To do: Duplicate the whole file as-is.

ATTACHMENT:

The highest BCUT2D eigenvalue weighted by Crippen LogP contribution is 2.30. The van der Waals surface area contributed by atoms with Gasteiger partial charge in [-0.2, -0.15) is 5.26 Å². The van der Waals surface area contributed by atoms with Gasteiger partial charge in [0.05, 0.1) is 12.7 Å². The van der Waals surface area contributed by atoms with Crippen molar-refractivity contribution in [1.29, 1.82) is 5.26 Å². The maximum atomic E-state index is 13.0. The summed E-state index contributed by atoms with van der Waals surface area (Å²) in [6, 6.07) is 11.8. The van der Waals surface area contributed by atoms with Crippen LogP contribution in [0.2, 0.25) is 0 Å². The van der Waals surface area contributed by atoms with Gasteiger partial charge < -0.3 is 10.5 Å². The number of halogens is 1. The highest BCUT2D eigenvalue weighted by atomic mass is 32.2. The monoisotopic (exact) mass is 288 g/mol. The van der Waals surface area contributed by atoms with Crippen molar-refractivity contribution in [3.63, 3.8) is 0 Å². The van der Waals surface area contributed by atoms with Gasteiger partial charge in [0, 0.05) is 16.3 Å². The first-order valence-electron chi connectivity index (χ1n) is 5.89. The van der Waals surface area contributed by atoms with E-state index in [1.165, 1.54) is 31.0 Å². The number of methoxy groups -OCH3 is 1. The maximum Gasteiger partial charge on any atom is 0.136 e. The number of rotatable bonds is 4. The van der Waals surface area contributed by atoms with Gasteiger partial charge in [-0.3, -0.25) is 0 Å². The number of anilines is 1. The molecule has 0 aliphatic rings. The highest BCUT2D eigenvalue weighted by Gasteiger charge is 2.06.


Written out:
The highest BCUT2D eigenvalue weighted by Crippen LogP contribution is 2.30. The van der Waals surface area contributed by atoms with Gasteiger partial charge in [-0.2, -0.15) is 5.26 Å². The van der Waals surface area contributed by atoms with Gasteiger partial charge in [0.05, 0.1) is 12.7 Å². The van der Waals surface area contributed by atoms with Crippen molar-refractivity contribution in [1.29, 1.82) is 5.26 Å². The maximum atomic E-state index is 13.0. The summed E-state index contributed by atoms with van der Waals surface area (Å²) in [6, 6.07) is 11.8. The van der Waals surface area contributed by atoms with Crippen LogP contribution in [0.2, 0.25) is 0 Å². The van der Waals surface area contributed by atoms with Gasteiger partial charge < -0.3 is 10.5 Å². The number of halogens is 1. The highest BCUT2D eigenvalue weighted by atomic mass is 32.2. The monoisotopic (exact) mass is 288 g/mol. The van der Waals surface area contributed by atoms with Crippen molar-refractivity contribution in [3.63, 3.8) is 0 Å². The van der Waals surface area contributed by atoms with Gasteiger partial charge in [0, 0.05) is 16.3 Å². The first-order valence-electron chi connectivity index (χ1n) is 5.89. The van der Waals surface area contributed by atoms with E-state index in [1.165, 1.54) is 31.0 Å². The number of methoxy groups -OCH3 is 1. The maximum Gasteiger partial charge on any atom is 0.136 e. The number of rotatable bonds is 4. The van der Waals surface area contributed by atoms with Gasteiger partial charge in [-0.3, -0.25) is 0 Å². The number of anilines is 1. The molecule has 0 aliphatic rings. The highest BCUT2D eigenvalue weighted by Gasteiger charge is 2.06.